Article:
Alfredo Kraus (1927-1999)

One of Spain's finest tenors dies

Alfredo Kraus, one of the great lyrical tenors and masters of zarzuela and opera, died on September 10 in Madrid, at the age of 71, after a long illness.

Rightly acclaimed as the finest Spanish tenor of his generation, Kraus was well known for his sophisticated and elegant style. Able to combine apparently effortless singing with rigorous attention to musical technique and detail, he was one of the few tenors who performed right up until the last years of his life. In 1992, at the age of 64, Kraus starred as Nemorino in Gaetano Donizetti's L'elisir d'amore at London's Covent Garden. Four years later, in 1996, he undertook an extensive international tour to commemorate his 40 years in opera. Critics commented that Kraus's easy delivery, elegant phrasing and bright tone were like those of a young man.

The son of a Spanish naturalised Austrian, Alfredo Kraus was born in Las Palmas, the Canary Islands, on September 24, 1927. While he began piano lessons at the age of four, Kraus's early years were devoted to formal studies. After completing secondary education he studied industrial engineering. But soon after graduation Kraus began to concentrate more and more on singing, which he studied in Barcelona, Madrid and later Italy.

By nature a perfectionist, Kraus at first did not consider himself sufficiently accomplished to perform on stage. This changed after he met and studied under Mercedes Llopart in Milan, Italy. Llopart, a popular soprano in Italy and Spain in the 1920s and 1930s, encouraged and assisted Kraus in his early career.

Kraus made his operatic debut as the Duke of Mantua in Giuseppe Verdi's Rigoletto in Cairo, in January 1956. He then appeared in La Traviata in Venice, Turin and London, and in 1958 made his first appearances in Rome and Lisbon. In 1959 he performed in Barcelona, Turin ( Les Pêcheurs de Perles) and Lisbon ( Lucia di Lammermor) and 1959-60 performed in Vincenzo Bellini's La Sonnambula at La Scala, Milan .

Kraus quickly developed into a world class tenor, starred in a movie based on the life of Gayarre, an early famous Spanish tenor, and became a frequent and well-respected performer at the world's most prestigious opera houses, singing with Maria Callas, Joan Sutherland other world renowned sopranos. Perhaps his most famous and best-loved role was in Jules Massenet's Werther.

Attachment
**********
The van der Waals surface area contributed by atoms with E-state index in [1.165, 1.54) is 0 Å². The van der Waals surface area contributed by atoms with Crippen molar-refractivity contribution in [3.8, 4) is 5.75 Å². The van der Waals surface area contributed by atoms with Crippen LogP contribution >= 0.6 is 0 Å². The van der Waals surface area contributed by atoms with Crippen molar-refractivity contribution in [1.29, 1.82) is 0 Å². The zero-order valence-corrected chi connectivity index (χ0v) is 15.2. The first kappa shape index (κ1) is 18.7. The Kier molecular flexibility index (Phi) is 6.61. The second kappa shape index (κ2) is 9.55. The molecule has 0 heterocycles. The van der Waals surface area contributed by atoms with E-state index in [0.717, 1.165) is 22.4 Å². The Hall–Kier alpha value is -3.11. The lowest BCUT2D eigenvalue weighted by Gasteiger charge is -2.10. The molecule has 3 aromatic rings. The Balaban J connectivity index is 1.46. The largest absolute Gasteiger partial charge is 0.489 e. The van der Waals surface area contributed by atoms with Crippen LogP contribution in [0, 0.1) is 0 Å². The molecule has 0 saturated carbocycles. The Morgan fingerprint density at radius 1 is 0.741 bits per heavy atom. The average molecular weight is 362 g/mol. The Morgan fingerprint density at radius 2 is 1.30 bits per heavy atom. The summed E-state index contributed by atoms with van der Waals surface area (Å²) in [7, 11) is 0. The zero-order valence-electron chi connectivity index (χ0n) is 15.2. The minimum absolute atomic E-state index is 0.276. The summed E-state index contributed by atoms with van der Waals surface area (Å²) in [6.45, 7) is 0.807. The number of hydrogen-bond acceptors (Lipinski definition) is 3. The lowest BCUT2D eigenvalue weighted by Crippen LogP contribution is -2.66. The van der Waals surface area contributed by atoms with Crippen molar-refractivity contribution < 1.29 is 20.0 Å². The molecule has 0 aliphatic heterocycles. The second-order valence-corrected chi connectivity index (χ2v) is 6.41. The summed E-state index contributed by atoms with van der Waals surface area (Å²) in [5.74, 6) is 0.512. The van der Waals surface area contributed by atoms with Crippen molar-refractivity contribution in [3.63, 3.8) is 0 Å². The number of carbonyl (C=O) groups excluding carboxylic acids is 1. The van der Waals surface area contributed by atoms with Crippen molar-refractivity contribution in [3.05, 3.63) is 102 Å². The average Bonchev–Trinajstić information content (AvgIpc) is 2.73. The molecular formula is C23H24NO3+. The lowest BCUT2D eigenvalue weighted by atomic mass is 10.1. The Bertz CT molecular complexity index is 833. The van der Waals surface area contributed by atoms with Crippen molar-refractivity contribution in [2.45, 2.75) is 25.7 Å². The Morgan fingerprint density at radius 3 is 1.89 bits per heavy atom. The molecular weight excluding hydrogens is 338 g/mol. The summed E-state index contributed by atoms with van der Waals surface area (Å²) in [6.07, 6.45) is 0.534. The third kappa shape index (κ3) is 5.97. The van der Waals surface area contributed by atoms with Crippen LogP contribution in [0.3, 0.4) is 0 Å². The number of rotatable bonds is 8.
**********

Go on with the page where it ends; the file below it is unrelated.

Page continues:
Kraus also recorded many zarzuela, or Spanish operetta, during his career. The zarzuela, which is based on regional Spanish folktales and melodies, are a special Spanish musical genre first developed in the early 1600s and written initially to overcome local resistance to traditional operatic forms. Some zarzuela are similar to musical comedies, such as La Monteria, El Santo la Isidra; others, such as Marina and El Caserio, more closely resemble traditional opera.

While thousands of zarzuela have been written, recordings were mainly done by conductor Ataulfo Argenta, tenor Carlos Munguia and baritone Manuel Asensi in the 1930s and 40s. Kraus helped to revive and broadly popularise this genre among a new generation. His recordings include Doña Francisquita and La Tabernera del Puerto,

Although Kraus's voice was not "large" by some standards, and he refused to engage in the spontaneous virtuoso and often flamboyant outbursts expected by some Latin audiences, he developed a refined, warm-toned character to his singing. As one critic remarked Kraus "had no peer for intelligence, musicality, and 'line', that high mystery of the art that conceals art without any suspicion of artifice."

Kraus's emergence as an operatic star came at a time when there was a peculiar scarcity of tenors in Spain and throughout the world. Despite this shortage, the period produced some of this century's outstanding tenors including Giuseppe DiStefano, Mario del Monaco, Franco Corelli and Mario Lanza.

Kraus not only ranks among these greats, receiving countless awards and decorations from France, Italy and Spain, but his more than forty year career was characterised by a deep opposition to any dilution or vulgarisation of opera, introduced under the pretext of achieving broad popular appeal.

As he told one interviewer: "You have to make a choice when you start to sing and decide whether you want to service the music, and be at the top of your art, or if you want to be a very popular tenor. I want to be known by people who are knowledgeable about opera, who appreciate bel canto singing, people who have more sensitivity."

The last two years of Kraus's life were darkened by the death of his wife in 1997, which affected him so deeply that he stopped performing for eight months. A proud and strong-willed man, he eventually returned to the stage and to teaching, making the comment: “I don't have the will for singing but I must do it, because, in a sense, it is a sign that I have overcome the tragedy. Singing is a form of admitting that I'm alive.”

Kraus's funeral, held last week in Madrid's elegant Teatro Real, was attended by hundreds of singers, musicians, friends and senior government officials. He is survived by three daughters and a son.